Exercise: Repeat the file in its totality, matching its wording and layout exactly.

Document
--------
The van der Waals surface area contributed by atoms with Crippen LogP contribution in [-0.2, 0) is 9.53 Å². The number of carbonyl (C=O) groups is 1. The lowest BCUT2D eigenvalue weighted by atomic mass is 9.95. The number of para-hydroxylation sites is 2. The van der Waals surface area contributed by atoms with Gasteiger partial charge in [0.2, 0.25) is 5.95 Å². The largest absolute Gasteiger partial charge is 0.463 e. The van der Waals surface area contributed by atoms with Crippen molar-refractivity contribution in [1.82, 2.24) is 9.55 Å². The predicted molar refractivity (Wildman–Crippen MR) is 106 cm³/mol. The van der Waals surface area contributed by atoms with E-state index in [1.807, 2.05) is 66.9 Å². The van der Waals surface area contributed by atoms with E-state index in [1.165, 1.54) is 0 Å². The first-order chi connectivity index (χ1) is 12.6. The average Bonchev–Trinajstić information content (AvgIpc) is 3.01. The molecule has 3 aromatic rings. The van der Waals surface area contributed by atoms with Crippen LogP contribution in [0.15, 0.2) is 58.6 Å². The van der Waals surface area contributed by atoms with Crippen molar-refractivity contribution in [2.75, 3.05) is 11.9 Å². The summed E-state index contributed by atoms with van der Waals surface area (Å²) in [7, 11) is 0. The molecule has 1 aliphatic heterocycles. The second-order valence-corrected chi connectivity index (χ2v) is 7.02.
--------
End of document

The van der Waals surface area contributed by atoms with Crippen LogP contribution in [-0.2, 0) is 9.53 Å². The number of carbonyl (C=O) groups is 1. The lowest BCUT2D eigenvalue weighted by atomic mass is 9.95. The number of para-hydroxylation sites is 2. The van der Waals surface area contributed by atoms with Gasteiger partial charge in [0.2, 0.25) is 5.95 Å². The largest absolute Gasteiger partial charge is 0.463 e. The van der Waals surface area contributed by atoms with Crippen molar-refractivity contribution in [1.82, 2.24) is 9.55 Å². The predicted molar refractivity (Wildman–Crippen MR) is 106 cm³/mol. The van der Waals surface area contributed by atoms with E-state index in [1.807, 2.05) is 66.9 Å². The van der Waals surface area contributed by atoms with E-state index in [1.165, 1.54) is 0 Å². The first-order chi connectivity index (χ1) is 12.6. The average Bonchev–Trinajstić information content (AvgIpc) is 3.01. The molecule has 3 aromatic rings. The van der Waals surface area contributed by atoms with Crippen LogP contribution in [0.15, 0.2) is 58.6 Å². The van der Waals surface area contributed by atoms with Crippen molar-refractivity contribution in [2.75, 3.05) is 11.9 Å². The summed E-state index contributed by atoms with van der Waals surface area (Å²) in [7, 11) is 0. The molecule has 1 aliphatic heterocycles. The second-order valence-corrected chi connectivity index (χ2v) is 7.02.